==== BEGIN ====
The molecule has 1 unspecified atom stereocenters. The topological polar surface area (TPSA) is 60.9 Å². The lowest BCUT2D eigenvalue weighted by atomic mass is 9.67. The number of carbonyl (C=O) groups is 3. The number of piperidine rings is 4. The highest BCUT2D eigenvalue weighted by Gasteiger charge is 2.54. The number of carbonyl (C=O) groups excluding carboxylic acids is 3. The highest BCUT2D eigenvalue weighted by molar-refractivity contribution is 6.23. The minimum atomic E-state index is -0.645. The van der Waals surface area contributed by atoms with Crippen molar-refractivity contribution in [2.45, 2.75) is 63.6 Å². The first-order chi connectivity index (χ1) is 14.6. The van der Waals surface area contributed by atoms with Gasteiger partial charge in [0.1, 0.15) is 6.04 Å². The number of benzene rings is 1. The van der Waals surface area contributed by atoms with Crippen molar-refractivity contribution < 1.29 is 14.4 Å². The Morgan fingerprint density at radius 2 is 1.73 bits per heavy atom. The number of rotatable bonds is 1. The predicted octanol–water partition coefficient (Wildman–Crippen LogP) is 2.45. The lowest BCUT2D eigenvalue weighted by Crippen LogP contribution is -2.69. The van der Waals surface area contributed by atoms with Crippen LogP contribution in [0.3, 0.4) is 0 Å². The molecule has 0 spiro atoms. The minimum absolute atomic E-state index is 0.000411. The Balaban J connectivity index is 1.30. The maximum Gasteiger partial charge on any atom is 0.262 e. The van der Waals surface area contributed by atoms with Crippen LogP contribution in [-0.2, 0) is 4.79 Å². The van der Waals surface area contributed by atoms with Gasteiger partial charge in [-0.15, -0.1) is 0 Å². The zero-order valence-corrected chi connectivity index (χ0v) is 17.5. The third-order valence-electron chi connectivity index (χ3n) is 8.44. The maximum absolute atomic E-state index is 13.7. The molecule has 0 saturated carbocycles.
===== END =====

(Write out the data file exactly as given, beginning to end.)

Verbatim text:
The molecule has 1 unspecified atom stereocenters. The topological polar surface area (TPSA) is 60.9 Å². The lowest BCUT2D eigenvalue weighted by atomic mass is 9.67. The number of carbonyl (C=O) groups is 3. The number of piperidine rings is 4. The highest BCUT2D eigenvalue weighted by Gasteiger charge is 2.54. The number of carbonyl (C=O) groups excluding carboxylic acids is 3. The highest BCUT2D eigenvalue weighted by molar-refractivity contribution is 6.23. The minimum atomic E-state index is -0.645. The van der Waals surface area contributed by atoms with Crippen molar-refractivity contribution in [2.45, 2.75) is 63.6 Å². The first-order chi connectivity index (χ1) is 14.6. The van der Waals surface area contributed by atoms with Gasteiger partial charge in [0.1, 0.15) is 6.04 Å². The number of benzene rings is 1. The van der Waals surface area contributed by atoms with Crippen molar-refractivity contribution < 1.29 is 14.4 Å². The Morgan fingerprint density at radius 2 is 1.73 bits per heavy atom. The number of rotatable bonds is 1. The predicted octanol–water partition coefficient (Wildman–Crippen LogP) is 2.45. The lowest BCUT2D eigenvalue weighted by Crippen LogP contribution is -2.69. The van der Waals surface area contributed by atoms with Crippen LogP contribution in [0.3, 0.4) is 0 Å². The molecule has 0 spiro atoms. The minimum absolute atomic E-state index is 0.000411. The Balaban J connectivity index is 1.30. The maximum Gasteiger partial charge on any atom is 0.262 e. The van der Waals surface area contributed by atoms with Crippen LogP contribution in [-0.2, 0) is 4.79 Å². The van der Waals surface area contributed by atoms with Gasteiger partial charge in [-0.15, -0.1) is 0 Å². The zero-order valence-corrected chi connectivity index (χ0v) is 17.5. The third-order valence-electron chi connectivity index (χ3n) is 8.44. The maximum absolute atomic E-state index is 13.7. The molecule has 0 saturated carbocycles.